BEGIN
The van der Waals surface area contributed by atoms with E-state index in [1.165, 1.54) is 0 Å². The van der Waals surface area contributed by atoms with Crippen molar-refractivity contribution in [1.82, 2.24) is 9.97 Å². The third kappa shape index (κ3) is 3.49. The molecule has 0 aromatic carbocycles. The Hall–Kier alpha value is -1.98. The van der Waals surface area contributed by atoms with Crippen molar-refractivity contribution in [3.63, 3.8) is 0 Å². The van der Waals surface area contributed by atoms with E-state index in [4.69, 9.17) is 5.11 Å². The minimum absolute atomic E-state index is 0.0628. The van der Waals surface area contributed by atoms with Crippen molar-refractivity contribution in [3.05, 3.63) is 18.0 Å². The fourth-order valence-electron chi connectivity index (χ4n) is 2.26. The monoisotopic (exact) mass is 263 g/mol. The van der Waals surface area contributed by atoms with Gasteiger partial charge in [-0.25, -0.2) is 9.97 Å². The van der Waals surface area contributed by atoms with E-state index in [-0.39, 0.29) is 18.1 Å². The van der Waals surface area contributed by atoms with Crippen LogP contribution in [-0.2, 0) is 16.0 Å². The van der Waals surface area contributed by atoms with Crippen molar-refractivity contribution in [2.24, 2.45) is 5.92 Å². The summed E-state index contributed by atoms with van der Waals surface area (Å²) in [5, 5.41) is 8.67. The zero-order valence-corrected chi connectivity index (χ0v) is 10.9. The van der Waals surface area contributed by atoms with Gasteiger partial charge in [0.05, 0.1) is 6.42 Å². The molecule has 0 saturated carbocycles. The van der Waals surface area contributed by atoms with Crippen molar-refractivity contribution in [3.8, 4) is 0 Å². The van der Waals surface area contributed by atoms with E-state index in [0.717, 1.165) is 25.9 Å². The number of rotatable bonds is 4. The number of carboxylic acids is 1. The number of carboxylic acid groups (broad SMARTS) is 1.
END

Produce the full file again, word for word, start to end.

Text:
The van der Waals surface area contributed by atoms with E-state index in [1.165, 1.54) is 0 Å². The van der Waals surface area contributed by atoms with Crippen molar-refractivity contribution in [1.82, 2.24) is 9.97 Å². The third kappa shape index (κ3) is 3.49. The molecule has 0 aromatic carbocycles. The Hall–Kier alpha value is -1.98. The van der Waals surface area contributed by atoms with Crippen molar-refractivity contribution in [3.63, 3.8) is 0 Å². The van der Waals surface area contributed by atoms with E-state index in [4.69, 9.17) is 5.11 Å². The minimum absolute atomic E-state index is 0.0628. The van der Waals surface area contributed by atoms with Crippen molar-refractivity contribution in [3.05, 3.63) is 18.0 Å². The fourth-order valence-electron chi connectivity index (χ4n) is 2.26. The monoisotopic (exact) mass is 263 g/mol. The van der Waals surface area contributed by atoms with Gasteiger partial charge in [-0.25, -0.2) is 9.97 Å². The van der Waals surface area contributed by atoms with E-state index in [-0.39, 0.29) is 18.1 Å². The van der Waals surface area contributed by atoms with Crippen LogP contribution in [-0.2, 0) is 16.0 Å². The van der Waals surface area contributed by atoms with Crippen molar-refractivity contribution in [2.24, 2.45) is 5.92 Å². The summed E-state index contributed by atoms with van der Waals surface area (Å²) in [5, 5.41) is 8.67. The zero-order valence-corrected chi connectivity index (χ0v) is 10.9. The van der Waals surface area contributed by atoms with Gasteiger partial charge in [0.05, 0.1) is 6.42 Å². The molecule has 0 saturated carbocycles. The van der Waals surface area contributed by atoms with Crippen molar-refractivity contribution in [3.8, 4) is 0 Å². The van der Waals surface area contributed by atoms with E-state index in [0.717, 1.165) is 25.9 Å². The number of rotatable bonds is 4. The number of carboxylic acids is 1. The number of carboxylic acid groups (broad SMARTS) is 1.